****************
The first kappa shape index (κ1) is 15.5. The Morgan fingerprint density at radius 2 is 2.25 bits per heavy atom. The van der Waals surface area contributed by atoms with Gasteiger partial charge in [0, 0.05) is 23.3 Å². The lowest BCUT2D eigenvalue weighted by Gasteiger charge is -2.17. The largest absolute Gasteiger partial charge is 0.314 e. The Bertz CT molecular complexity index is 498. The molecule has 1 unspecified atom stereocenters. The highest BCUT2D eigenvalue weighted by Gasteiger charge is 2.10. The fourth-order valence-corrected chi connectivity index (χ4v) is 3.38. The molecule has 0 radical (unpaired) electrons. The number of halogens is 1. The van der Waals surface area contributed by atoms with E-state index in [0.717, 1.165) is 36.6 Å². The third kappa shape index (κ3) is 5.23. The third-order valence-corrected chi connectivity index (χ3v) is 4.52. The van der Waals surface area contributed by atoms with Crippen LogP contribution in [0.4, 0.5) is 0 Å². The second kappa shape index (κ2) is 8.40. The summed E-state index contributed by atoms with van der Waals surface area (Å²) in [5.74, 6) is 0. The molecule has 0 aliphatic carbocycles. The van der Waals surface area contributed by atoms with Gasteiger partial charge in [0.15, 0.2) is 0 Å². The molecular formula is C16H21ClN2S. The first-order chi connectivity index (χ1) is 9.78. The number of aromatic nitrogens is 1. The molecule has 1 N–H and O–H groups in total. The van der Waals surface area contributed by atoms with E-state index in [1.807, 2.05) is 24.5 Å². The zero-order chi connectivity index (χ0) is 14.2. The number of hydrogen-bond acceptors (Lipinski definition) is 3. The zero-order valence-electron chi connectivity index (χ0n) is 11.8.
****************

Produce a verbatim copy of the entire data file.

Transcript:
The first kappa shape index (κ1) is 15.5. The Morgan fingerprint density at radius 2 is 2.25 bits per heavy atom. The van der Waals surface area contributed by atoms with Gasteiger partial charge in [0, 0.05) is 23.3 Å². The lowest BCUT2D eigenvalue weighted by Gasteiger charge is -2.17. The largest absolute Gasteiger partial charge is 0.314 e. The Bertz CT molecular complexity index is 498. The molecule has 1 unspecified atom stereocenters. The highest BCUT2D eigenvalue weighted by Gasteiger charge is 2.10. The fourth-order valence-corrected chi connectivity index (χ4v) is 3.38. The molecule has 0 radical (unpaired) electrons. The number of halogens is 1. The van der Waals surface area contributed by atoms with E-state index in [0.717, 1.165) is 36.6 Å². The third kappa shape index (κ3) is 5.23. The third-order valence-corrected chi connectivity index (χ3v) is 4.52. The van der Waals surface area contributed by atoms with Crippen LogP contribution in [0.4, 0.5) is 0 Å². The second kappa shape index (κ2) is 8.40. The summed E-state index contributed by atoms with van der Waals surface area (Å²) in [5.74, 6) is 0. The molecule has 0 aliphatic carbocycles. The van der Waals surface area contributed by atoms with Gasteiger partial charge in [0.15, 0.2) is 0 Å². The molecular formula is C16H21ClN2S. The first-order chi connectivity index (χ1) is 9.78. The number of aromatic nitrogens is 1. The molecule has 1 N–H and O–H groups in total. The van der Waals surface area contributed by atoms with E-state index in [1.807, 2.05) is 24.5 Å². The zero-order chi connectivity index (χ0) is 14.2. The number of hydrogen-bond acceptors (Lipinski definition) is 3. The zero-order valence-electron chi connectivity index (χ0n) is 11.8.